A Minke whale and calf rise to the surface near a whale watching boat off the coast of Sydney, Australia.
April 22, 2011 --
Earth Day isn't just about life on land. It's also an opportunity to explore the organisms that inhabit the oceans. The University of Miami's Rosenstiel of Marine and Atmospheric Science hosts an annual photo contest for the best snapshot of life under the sea. More than 600 images were submitted from an international pool of photographers. This shot of two transparent gobies, taken in MarsaAlam, Egypt, claimed the top prize as the best overall photo of the competition. Explore some of the other photos to claim top prizes in the 2011 underwater photography contest in this slide show.
PLANET GREEN: The Most Stunning Bodies of Water in the World
This pygmy seahorse, Hippocampus bargibanti, may be difficult to spot, given how well it blends into its environment and the fact that these seahorses don't grow any larger than an inch. But this snapshot earned first prize in the contest's "Marco" category.
This vibrantly colored nudibranch (Cratena peregrina) was seen in Tarragona, Catalonia, Spain.
A nudibranch and a mantis shrimp rest on the sea floor of Bali's Seraya Beach in Indonesia.
Cuttlefish are seen mating off in the Oosterschelde estuary near the town of Zeeland, Netherlands. This photo took the top prize in the "Wide-Angle" category.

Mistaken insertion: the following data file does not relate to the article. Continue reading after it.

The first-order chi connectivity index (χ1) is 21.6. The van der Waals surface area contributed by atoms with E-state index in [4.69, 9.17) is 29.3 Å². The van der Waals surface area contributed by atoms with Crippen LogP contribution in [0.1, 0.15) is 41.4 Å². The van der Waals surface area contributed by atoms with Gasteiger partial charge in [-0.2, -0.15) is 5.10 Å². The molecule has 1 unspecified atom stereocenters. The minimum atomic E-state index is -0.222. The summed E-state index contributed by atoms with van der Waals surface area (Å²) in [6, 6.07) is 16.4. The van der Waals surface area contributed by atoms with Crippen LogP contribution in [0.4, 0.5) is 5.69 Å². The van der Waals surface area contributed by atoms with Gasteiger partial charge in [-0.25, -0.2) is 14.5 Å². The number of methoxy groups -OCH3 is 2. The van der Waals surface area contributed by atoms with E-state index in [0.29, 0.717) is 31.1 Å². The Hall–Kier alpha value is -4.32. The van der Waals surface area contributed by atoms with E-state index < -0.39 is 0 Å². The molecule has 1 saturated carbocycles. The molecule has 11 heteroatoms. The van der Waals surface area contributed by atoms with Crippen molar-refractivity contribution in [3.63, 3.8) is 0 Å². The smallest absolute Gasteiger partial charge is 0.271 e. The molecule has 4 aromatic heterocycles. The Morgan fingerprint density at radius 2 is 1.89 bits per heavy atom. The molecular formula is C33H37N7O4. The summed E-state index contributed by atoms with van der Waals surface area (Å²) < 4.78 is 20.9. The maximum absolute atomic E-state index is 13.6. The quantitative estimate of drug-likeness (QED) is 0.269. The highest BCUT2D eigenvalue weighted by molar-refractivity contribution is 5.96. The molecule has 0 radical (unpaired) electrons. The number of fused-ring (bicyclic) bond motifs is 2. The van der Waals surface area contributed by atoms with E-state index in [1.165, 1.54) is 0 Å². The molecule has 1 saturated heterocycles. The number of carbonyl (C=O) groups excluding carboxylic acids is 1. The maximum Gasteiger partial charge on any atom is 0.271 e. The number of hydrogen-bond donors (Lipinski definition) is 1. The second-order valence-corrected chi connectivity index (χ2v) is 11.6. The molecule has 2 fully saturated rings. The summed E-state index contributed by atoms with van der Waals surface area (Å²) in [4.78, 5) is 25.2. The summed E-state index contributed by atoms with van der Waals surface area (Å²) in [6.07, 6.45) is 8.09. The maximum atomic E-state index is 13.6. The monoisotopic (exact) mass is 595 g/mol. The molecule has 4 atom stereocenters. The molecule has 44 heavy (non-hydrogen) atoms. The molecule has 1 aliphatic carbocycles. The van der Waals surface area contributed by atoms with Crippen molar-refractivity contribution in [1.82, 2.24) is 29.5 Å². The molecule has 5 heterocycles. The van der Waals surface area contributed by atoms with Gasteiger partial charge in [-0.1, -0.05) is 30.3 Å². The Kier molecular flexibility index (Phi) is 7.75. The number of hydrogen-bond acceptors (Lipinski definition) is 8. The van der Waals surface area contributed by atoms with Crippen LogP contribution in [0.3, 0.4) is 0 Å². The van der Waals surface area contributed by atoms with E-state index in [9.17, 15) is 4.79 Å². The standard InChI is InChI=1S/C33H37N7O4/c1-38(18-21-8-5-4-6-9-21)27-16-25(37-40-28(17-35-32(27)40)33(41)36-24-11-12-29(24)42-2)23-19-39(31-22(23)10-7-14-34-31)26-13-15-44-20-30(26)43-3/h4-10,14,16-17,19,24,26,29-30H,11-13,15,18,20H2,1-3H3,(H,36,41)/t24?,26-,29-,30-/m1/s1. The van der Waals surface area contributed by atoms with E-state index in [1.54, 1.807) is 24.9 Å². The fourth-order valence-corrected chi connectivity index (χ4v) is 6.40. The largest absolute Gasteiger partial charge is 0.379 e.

A stingray is surround by cardinal fish in this photo taken in Mogan in Gran Canaria, Spain.
This brightly colored jellyfish was spotted in Lake Worth Lagoon in Riviera Beach, Fla. The photo took the top prize in the "Fish or Marine Animal Portrait" category.
This web burrfish (Chilomycterus antillarum was spotted in the same location as the jellyfish in the previous slide. If it looks like it's smiling, that's because this photo took home second prize in the portrait category.
This frog catches its own reflection at the surface of a lake in Belgium just as the photographer snaps a picture.
This snapshot of an orange spotted filefish, Oxymonacanthus longirostris, claimed the top prize in the "Student" category. The fish was spotted in the water of YasawasIslands, Fiji.
This whale shark (Rhincodon typus) and its entourage were spotted cruising the depths of Ningaloo Reef, Western Australia.
Anti-whaling activists Sea Shepherd said they had zeroed in on a Japanese fleet Monday and captured evidence that four whales had been slaughtered, alleging the ships were found inside a Southern Ocean sanctuary. Sea Shepherd said it had located all five Japanese vessels and was now in pursuit, forcing the harpooners to cut short their operation and retreat.
The group released footage and photographs showing three minke whales dead on the deck of the factory ship Nisshin Maru and said a fourth, also believed to be a minke, was being slaughtered when Sea Shepherd's helicopter flew overhead.